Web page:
Driving big data
John Quain of the NYT hosts the big data panel.
Photo: Doug Newcomb
John Quain of the New York Times hosted a panel on big data, which was full of insights on how data is being used to connect drivers and their cars. In response to the question, “how can big data in automotive save lives?” Delphi’s Doug Welk commented that, while data on crashes was abundant and readily available, data on near misses — which is even more important to understanding how to prevent accidents — is scant. Telenav’s Niall Berkey pointed out something that my colleague Andrew Poliak often discusses: the importance of the car as a sensor. For instance, by using information on how a driver is behaving, a car could activate assisted-driving technologies to reduce the likelihood of an accident.

Dealing with distraction
During the “Dealing with Driver Distraction” panel, representatives from the Auto Alliance of Automobile Manufacturers, Nuance, NVIDIA, and Pioneer spoke on how the industry is working to curb distraction. Gloria Bergquist of the Auto Alliance stated that the concern is nothing new; when car radios were first introduced in the middle of the last century, industry watchers claimed that drivers’ attention would be diverted by the novelty.

Gloria also drew from her organization’s recent report, which showed that most drivers overestimate how well they can handle distractions and think that it’s other drivers who can’t cope. Erik Clauson of Nuance discussed how voice recognition technologies — like the QNX intent framework — can play a large role in decreasing the cognitive load of drivers. Dave Anderson of NVIDIA defended skeumorphism — a design aesthetic that has received much criticism as of late — as a way to increase the intuitiveness of user interfaces and therefore decrease distraction. For example, digital instrument clusters that look like conventional (and familiar) analog instruments can enhance the driving experience.

Continuing the conversation
The day ended with a networking reception — a unique opportunity to pick the brains of the some of the industry’s thought leaders and observers. While I got to spend only a short time in New York for the event, I am look forward to next year when we can continue this conversation on the industry’s challenges and innovations.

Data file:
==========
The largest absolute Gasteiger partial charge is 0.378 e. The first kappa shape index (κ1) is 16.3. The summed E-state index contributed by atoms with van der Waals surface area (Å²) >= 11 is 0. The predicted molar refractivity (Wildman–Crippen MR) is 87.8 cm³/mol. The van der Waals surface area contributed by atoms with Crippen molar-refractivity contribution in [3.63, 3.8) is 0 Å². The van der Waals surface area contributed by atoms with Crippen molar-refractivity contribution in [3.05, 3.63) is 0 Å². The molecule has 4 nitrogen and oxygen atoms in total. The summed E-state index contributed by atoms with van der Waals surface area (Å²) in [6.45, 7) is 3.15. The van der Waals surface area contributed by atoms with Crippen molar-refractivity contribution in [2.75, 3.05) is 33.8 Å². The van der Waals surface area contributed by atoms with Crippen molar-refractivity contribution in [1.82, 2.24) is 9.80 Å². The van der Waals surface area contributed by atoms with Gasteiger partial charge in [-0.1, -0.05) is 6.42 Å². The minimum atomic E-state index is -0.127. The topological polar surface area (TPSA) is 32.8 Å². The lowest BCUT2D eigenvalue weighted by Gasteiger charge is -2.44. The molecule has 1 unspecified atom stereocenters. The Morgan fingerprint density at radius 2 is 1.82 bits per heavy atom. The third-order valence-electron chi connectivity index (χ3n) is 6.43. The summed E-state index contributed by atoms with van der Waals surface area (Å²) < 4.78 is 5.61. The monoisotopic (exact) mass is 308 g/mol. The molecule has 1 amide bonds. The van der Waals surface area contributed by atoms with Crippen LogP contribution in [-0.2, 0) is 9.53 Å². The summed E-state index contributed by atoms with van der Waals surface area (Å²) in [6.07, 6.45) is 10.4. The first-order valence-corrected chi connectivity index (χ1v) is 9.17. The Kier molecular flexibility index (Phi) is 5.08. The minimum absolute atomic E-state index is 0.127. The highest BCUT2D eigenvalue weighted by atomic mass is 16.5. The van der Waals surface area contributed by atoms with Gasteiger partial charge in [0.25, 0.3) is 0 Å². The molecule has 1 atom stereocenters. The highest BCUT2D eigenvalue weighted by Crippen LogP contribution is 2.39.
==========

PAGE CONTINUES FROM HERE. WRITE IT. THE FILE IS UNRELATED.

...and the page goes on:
Monday, July 8, 2013

UN agencies take major step towards international standards for driver distraction

June 27 marked a historic event in Geneva, Switzerland — an event that could ultimately lead to internationally harmonized vehicle regulations and Information and Communications Technology (ICT) standards to address driver distraction.

The event was a workshop titled "Intelligent transport systems in emerging markets — drivers for safe and sustainable growth". The title may sound innocuous, but don’t let that fool you. It only touches the surface of what was really going on.

So what, exactly, made this event so important? It was the first joint meeting of the United Nations (UN) agencies that deal with automotive regulations and ICT standards/radio spectrum allocation: the UNECE World Forum for Harmonization of Vehicle Regulations (UNECE WP.29) and the International Telecommunications Union (ITU), respectively. During the opening of the workshop, Eva Molnar (director, UNECE Transport Division) and Malcolm Johnson (director, ITU Telecommunication Standardization Bureau) spoke about the historic significance of this event and how they hoped it would be the beginning of a close collaboration.

This is big news. The possibility of vehicle regulations by the UNECE WP.29 may force automakers to work with the ITU, which has been working to develop comprehensive, internationally agreed standards to address driver distraction caused by mobile devices and other ICTs. Previous attempts such as the ITU-T Focus Group on Driver Distraction (FG Distraction) have had only limited success at engaging the automotive industry. See the FG Distraction reports for more information on the current state of such comprehensive standards.

Not if, but when
Regulation of ICTs could also occur. Strictly speaking, ITU-T Recommendations are non-binding, but they can become mandatory if referenced in a regulation by a national authority such as the FCC in the US. Increasing pressure to regulate use of ICTs in vehicles and the likely harmonization of ITU-T Recommendations with UNECE WP.29 vehicle regulations make regulations based on ITU-T Recommendations a real possibility.

Regulation of automotive and ICT equipment used by drivers isn’t a question of "if", but of "when". That said, many paths could lead to such regulation, some better than others. For example, authorities could jump the gun and issue regulations before good solutions are in place — and actually make the situation worse. With that in mind, let's hope that the step taken on June 27 is the first of many down a path that leads us to internationally harmonized standards and regulations that truly address unsafe driver interaction with ICTs.